The suggestion has been made on various ham-related websites that improving the conductivity of the Earth around a ground rod produces a worthwhile improvement in the e-m radiation from a vertical monopole using that ground rod. How effective is that?
Below for some perspective on this topic is a NEC4.2 analysis showing the difference in performance of a 40m, 1/4-wavelength, unloaded, base-fed vertical monopole antenna system when driven against either a 5/8" OD or a 12" OD, copper-clad, 8-ft long ground rod buried in poor Earth (1 mS/m, d.c. 5).
Increasing the ground rod OD up to 12" is the equivalent of modifying the Earth in that radius area around a 5/8" OD ground rod to be nearly a perfect conductor of the radial r-f currents in the Earth around the monopole, that flow toward the ground rod.
An improvement in system performance results, but not a very significant improvement.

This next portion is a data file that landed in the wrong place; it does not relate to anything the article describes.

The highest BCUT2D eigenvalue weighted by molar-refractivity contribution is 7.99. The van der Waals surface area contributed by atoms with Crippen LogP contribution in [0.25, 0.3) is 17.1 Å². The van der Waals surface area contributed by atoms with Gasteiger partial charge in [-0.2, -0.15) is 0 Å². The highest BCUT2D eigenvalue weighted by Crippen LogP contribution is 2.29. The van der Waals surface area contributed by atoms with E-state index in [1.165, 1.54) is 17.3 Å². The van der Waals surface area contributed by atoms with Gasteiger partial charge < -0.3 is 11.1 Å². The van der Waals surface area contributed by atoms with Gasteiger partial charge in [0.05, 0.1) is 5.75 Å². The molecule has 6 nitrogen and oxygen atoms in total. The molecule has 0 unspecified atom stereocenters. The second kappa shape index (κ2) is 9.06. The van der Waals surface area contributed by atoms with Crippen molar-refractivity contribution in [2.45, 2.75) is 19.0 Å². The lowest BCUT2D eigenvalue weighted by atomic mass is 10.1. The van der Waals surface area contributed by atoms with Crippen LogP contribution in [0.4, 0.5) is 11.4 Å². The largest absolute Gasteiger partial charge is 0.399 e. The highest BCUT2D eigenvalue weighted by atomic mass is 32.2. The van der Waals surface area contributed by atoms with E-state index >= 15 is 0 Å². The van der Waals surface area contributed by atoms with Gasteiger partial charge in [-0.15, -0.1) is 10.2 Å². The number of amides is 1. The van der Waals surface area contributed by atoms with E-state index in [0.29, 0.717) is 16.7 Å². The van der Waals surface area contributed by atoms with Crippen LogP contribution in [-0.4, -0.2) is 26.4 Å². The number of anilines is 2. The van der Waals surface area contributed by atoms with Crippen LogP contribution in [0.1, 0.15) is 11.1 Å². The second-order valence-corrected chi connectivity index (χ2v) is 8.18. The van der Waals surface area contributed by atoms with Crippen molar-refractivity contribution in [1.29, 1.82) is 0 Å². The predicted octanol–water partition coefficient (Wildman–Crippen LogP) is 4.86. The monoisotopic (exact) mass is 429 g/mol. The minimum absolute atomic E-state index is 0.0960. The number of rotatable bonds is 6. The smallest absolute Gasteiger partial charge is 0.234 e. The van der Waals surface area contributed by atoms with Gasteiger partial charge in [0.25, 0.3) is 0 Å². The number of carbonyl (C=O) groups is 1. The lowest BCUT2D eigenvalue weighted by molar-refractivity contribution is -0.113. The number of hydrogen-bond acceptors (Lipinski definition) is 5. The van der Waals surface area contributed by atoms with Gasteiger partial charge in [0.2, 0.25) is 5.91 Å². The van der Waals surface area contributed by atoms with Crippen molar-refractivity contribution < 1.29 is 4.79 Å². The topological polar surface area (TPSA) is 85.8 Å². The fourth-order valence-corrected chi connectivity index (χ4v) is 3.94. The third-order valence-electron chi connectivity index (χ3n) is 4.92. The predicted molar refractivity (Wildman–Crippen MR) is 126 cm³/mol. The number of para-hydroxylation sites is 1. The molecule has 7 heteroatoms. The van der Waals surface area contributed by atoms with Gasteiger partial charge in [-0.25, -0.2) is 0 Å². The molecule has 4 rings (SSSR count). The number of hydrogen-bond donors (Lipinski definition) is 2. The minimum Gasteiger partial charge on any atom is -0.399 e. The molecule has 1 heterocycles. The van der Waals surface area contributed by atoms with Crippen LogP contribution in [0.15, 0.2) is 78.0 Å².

If by improving conductivity, you mean flooding several acres or square miles with ocean (or saltier) sea water (or via natural intrusion near a low lying shoreline or wetlands), or installing a solid copper floor several square wavelengths in size in the parking lot, yes.
But some people have reported improved antenna performance by putting a metal mesh of gopher wire (not too deep) under their lawn, with the vertical antenna grounded in the middle. Probably soldering or crimping adjacent mesh sheets is desirable.